Antalya is one of the more popular tourist destinations in Turkey. The old town center is charming, and pushy rug vendors and nargile smoking lounges are everywhere. The first night we stopped in at a traditional Turkish bath and opted for the full, traditional experience. What an experience it was! It was nice to be exfoliated for the first time in 8 months and a soapy massage is different than any other massage I have experienced. We were able to maintain our modesty as the workers are used to, I’m sure, the discomfort of some Westerners getting completely undressed. We ended the night with some more delicious Turkish food while sitting on a back street and watching all the people walk by. I also may or may not have fed some of the numerous street cats.
Swim into my belly!
The next morning we took a two hour bus ride to go canyoning and white water rafting. I was hesitant to the canyoning bit of this at first, because when we were in Dalat in Vietnam, canyoning was a popular attraction there and it involved some rappelling down a waterfall. I consider myself a mildly-moderately adventurous person, but trying to rappel while water rushes in my face does not sound like fun to me. Our guide guaranteed us that there was no rappelling in the Turkish version of canyoning, so we signed on up. We were on the Koprucay River and the water was so clear and blue and it was absolutely beautiful. I only got a couple of pictures because iPhones aren’t waterproof yet and they were over-charging for the ones they took of us during the outing. But, despite the 5 hour round trip bus ride, I am really thankful that we went. The canyoning portion took us on a hike through some stunningly beautiful wilderness and it made me wish that we could have spent more time there and been able to bring a camera with us. The company we were with took pictures for us and then, of course, charged more if we wanted them. I am still glad we went, it was something different and I enjoyed the white water experience more than I thought I would. Most of the time I was laughing hysterically through the rapids. There was also a moment when Jared and I got stuck in the middle of a descent. We had only a small moment of panic before we quickly paddled out of it. I think it was fortunate that we ended up in a canoe. That way we only had to deal with being a part of our two person team rather than a team of eight.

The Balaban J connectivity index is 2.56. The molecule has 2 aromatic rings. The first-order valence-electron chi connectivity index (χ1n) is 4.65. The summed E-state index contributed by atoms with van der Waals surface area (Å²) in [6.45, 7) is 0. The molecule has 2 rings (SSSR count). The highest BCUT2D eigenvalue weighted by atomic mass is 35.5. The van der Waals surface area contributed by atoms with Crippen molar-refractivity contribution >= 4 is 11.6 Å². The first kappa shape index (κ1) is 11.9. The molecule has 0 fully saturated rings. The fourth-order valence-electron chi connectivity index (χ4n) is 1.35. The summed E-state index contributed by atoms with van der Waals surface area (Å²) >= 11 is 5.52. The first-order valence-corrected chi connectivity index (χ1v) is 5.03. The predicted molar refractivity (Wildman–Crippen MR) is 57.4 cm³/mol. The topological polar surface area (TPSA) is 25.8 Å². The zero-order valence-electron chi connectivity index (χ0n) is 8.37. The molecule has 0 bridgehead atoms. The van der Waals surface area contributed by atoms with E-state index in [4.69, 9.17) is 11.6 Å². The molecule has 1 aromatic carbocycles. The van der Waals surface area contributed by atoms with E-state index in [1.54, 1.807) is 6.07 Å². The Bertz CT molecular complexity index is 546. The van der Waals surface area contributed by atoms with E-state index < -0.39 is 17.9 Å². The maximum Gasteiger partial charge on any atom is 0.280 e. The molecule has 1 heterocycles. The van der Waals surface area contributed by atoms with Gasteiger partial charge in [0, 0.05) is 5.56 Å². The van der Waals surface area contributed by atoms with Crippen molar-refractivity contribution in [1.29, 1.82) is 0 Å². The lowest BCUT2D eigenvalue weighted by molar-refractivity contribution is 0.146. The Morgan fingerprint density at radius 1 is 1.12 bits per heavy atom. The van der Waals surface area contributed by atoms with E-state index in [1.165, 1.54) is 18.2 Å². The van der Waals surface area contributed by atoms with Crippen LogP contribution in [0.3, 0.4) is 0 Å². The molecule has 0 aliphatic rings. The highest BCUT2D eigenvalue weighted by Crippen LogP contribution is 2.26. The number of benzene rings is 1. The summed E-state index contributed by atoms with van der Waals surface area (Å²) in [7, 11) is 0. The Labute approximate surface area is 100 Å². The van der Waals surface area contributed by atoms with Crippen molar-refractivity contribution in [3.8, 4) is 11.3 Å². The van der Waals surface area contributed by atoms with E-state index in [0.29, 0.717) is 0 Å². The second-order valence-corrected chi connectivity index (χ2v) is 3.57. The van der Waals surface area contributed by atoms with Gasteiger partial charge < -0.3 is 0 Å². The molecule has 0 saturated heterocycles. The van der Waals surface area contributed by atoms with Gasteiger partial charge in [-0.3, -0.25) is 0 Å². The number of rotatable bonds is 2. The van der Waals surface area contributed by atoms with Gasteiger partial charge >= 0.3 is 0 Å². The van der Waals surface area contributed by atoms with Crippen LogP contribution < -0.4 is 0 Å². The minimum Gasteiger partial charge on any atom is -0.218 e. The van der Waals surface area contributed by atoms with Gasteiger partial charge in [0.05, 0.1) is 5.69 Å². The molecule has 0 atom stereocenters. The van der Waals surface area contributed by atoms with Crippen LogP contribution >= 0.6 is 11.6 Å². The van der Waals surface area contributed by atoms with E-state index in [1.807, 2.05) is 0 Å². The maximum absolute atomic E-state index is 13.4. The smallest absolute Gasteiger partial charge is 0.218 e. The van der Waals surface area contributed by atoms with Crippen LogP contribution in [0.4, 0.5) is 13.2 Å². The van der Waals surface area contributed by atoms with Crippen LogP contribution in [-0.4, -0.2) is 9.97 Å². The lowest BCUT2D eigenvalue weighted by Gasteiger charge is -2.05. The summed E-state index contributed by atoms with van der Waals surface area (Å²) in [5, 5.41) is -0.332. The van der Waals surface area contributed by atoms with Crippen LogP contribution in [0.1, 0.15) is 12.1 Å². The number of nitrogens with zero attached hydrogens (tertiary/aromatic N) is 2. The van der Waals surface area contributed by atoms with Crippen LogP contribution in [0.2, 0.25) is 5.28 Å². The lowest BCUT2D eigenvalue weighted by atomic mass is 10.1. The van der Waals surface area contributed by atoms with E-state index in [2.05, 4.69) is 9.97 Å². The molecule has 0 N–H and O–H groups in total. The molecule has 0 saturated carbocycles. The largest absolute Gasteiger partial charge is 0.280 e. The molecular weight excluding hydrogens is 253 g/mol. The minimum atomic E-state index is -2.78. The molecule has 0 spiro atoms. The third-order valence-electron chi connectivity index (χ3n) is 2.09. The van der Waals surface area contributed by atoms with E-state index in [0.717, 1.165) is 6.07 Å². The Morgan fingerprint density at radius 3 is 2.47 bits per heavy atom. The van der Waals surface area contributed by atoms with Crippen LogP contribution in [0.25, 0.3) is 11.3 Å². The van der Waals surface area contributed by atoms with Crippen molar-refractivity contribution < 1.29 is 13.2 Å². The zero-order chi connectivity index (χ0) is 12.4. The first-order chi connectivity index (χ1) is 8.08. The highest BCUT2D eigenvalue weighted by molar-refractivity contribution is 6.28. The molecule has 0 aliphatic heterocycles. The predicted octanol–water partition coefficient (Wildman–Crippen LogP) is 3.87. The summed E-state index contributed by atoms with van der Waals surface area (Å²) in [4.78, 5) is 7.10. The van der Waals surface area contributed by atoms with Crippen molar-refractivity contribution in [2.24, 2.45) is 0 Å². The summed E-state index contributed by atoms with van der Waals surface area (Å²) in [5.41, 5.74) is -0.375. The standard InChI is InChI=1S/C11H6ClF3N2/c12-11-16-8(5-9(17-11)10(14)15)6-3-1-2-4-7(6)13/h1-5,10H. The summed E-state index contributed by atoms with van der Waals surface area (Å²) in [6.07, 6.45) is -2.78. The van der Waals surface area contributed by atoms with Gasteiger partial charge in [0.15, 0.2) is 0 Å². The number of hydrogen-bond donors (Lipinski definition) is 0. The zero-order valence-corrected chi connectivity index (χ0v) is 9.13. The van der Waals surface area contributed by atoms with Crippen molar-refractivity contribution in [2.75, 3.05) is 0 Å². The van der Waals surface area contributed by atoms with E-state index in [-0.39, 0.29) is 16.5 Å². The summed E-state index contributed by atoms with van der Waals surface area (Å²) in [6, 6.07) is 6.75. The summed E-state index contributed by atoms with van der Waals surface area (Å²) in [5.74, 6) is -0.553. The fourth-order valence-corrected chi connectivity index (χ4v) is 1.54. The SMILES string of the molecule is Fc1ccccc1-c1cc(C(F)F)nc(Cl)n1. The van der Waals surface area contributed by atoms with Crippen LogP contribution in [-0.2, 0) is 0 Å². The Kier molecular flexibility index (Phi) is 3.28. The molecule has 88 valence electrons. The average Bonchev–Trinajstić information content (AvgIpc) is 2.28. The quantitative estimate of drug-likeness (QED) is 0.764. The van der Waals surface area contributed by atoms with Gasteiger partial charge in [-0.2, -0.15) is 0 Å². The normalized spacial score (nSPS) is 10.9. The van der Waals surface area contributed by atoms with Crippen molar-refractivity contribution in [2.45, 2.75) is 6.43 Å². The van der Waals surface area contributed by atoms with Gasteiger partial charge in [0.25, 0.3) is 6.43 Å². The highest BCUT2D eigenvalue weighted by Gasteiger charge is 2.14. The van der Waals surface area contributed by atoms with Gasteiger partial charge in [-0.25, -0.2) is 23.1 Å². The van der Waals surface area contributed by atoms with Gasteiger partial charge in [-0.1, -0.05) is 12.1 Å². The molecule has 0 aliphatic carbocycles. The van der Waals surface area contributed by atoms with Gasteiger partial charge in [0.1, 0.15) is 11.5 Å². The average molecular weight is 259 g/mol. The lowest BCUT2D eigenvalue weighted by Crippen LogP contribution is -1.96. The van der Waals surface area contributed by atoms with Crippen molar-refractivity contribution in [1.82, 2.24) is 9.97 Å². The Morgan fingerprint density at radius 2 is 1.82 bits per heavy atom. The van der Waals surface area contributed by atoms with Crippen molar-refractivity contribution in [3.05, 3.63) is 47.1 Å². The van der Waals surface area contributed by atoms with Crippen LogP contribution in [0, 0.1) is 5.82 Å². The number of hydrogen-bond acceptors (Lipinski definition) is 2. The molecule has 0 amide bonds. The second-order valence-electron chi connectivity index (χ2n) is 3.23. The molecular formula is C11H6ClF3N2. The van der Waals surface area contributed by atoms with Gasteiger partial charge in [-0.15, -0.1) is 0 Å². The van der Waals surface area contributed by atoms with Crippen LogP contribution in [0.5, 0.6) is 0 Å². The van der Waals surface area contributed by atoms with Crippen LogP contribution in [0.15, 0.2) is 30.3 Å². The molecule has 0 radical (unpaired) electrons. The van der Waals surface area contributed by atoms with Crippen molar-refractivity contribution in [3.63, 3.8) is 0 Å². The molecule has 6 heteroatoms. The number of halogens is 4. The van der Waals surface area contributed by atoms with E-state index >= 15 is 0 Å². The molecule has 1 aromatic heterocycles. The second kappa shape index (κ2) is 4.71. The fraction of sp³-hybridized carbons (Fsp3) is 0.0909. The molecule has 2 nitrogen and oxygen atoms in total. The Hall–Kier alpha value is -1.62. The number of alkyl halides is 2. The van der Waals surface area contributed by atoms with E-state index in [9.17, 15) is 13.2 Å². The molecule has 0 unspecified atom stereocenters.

The calm part of the river where we launched
Ready for the rapids
Helmets and hydration
Our last morning in Antalya we rushed to the impressive archaelogical museum, filled with some outstanding statues and monuments from Greek and Roman settlements in Turkey, and then caught the 1:00 bus to Denizli which was our home base to explore Pamukkale.
Pamukkale is a site of natural springs that has become coated in travertine, a white mineral. This mineral creates a beautiful phenomenon that makes the springs look like little bathtubs covered in icy snow. Despite having seen some pictures before, and being told that they weren't as pristine as they used to be, they were surprisingly beautiful. We planned our trip so we would be there at sunset, so the first part of our day was walking around Hieropolis, the little Roman city that sprouted up near these natural baths. The Romans believed that the baths had healing powers so they built a city to be near them. We love ancient Roman ruins so this was also a fun diversion.
These are some of the tombs lining the road into the city
In front of one of the relatively intact round tombs dug into the earth
Another amphitheater! It was in pretty good condition, too
It looked just like snow!
The sun seemed to reflect off the travertine
I sure do love a good sunset
That night it was dinner at the hotel and the next morning we were off to a little village near the beach town of Bodrum where we would spend two sun-filled beach days!